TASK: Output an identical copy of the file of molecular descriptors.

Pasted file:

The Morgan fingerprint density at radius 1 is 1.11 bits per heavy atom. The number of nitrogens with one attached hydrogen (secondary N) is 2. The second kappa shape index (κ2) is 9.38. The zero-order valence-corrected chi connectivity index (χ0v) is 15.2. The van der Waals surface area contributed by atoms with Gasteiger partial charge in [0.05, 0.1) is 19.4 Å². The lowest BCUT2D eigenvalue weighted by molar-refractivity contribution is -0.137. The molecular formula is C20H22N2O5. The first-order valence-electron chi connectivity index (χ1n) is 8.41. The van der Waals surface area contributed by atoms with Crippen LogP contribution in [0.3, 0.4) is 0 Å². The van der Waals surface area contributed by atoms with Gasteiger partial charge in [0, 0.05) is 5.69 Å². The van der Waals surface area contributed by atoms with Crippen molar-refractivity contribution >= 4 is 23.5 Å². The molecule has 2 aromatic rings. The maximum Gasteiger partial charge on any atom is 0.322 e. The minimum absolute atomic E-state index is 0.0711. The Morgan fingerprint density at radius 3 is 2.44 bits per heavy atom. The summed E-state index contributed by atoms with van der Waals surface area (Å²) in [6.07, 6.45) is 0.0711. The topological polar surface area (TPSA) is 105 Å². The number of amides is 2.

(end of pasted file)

The Morgan fingerprint density at radius 1 is 1.11 bits per heavy atom. The number of nitrogens with one attached hydrogen (secondary N) is 2. The second kappa shape index (κ2) is 9.38. The zero-order valence-corrected chi connectivity index (χ0v) is 15.2. The van der Waals surface area contributed by atoms with Gasteiger partial charge in [0.05, 0.1) is 19.4 Å². The lowest BCUT2D eigenvalue weighted by molar-refractivity contribution is -0.137. The molecular formula is C20H22N2O5. The first-order valence-electron chi connectivity index (χ1n) is 8.41. The van der Waals surface area contributed by atoms with Crippen LogP contribution in [0.3, 0.4) is 0 Å². The van der Waals surface area contributed by atoms with Gasteiger partial charge in [0, 0.05) is 5.69 Å². The van der Waals surface area contributed by atoms with Crippen molar-refractivity contribution >= 4 is 23.5 Å². The molecule has 2 aromatic rings. The maximum Gasteiger partial charge on any atom is 0.322 e. The minimum absolute atomic E-state index is 0.0711. The Morgan fingerprint density at radius 3 is 2.44 bits per heavy atom. The summed E-state index contributed by atoms with van der Waals surface area (Å²) in [6.07, 6.45) is 0.0711. The topological polar surface area (TPSA) is 105 Å². The number of amides is 2.